Using augmented reality in the field to verify panel placement on the new DC Water Headquarters in Washington, DC. The windows and metal panel tags from the Revit model are “mapped” onto the façade of the building, allowing the design team to verify the proper panels were installed by the contractor.
At the city scale, data-driven solution use scripting in combination with a CAD background to develop density scenarios based on parameters established by the design team (i.e. floor area ratios, height, setbacks, etc.). This allows the team to rapidly prototype entire city blocks to meet design requirements. The resulting data can be reported in a number of ways – graphically, spreadsheets, etc.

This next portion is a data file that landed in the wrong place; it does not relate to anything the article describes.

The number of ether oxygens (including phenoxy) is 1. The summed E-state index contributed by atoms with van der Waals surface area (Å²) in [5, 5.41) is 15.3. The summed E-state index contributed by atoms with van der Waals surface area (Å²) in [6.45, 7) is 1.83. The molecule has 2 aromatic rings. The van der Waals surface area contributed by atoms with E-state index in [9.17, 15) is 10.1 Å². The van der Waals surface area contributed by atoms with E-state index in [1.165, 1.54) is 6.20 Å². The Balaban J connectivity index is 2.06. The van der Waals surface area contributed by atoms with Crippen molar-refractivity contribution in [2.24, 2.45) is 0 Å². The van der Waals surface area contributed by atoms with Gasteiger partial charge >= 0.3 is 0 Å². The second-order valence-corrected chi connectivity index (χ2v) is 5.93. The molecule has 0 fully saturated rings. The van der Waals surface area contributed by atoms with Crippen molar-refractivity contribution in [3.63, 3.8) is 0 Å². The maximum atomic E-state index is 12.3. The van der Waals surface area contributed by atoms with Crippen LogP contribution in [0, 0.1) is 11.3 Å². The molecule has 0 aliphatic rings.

THE QUEST TO REMAIN RELEVANT
Remaining relevant as design professionals requires us to embrace new service offerings, new tools and data-driven workflows. With disruption driving changes in space utilization and the pressures of talent acquisition and retention, our clients rely on us more and more to understand and measure all factors that influence design quality, including the human factors. As a profession, our teams need to be well-versed in managing data from start to finish. We need to embrace these new set of metrics and services and continue to employ data as a key component to design.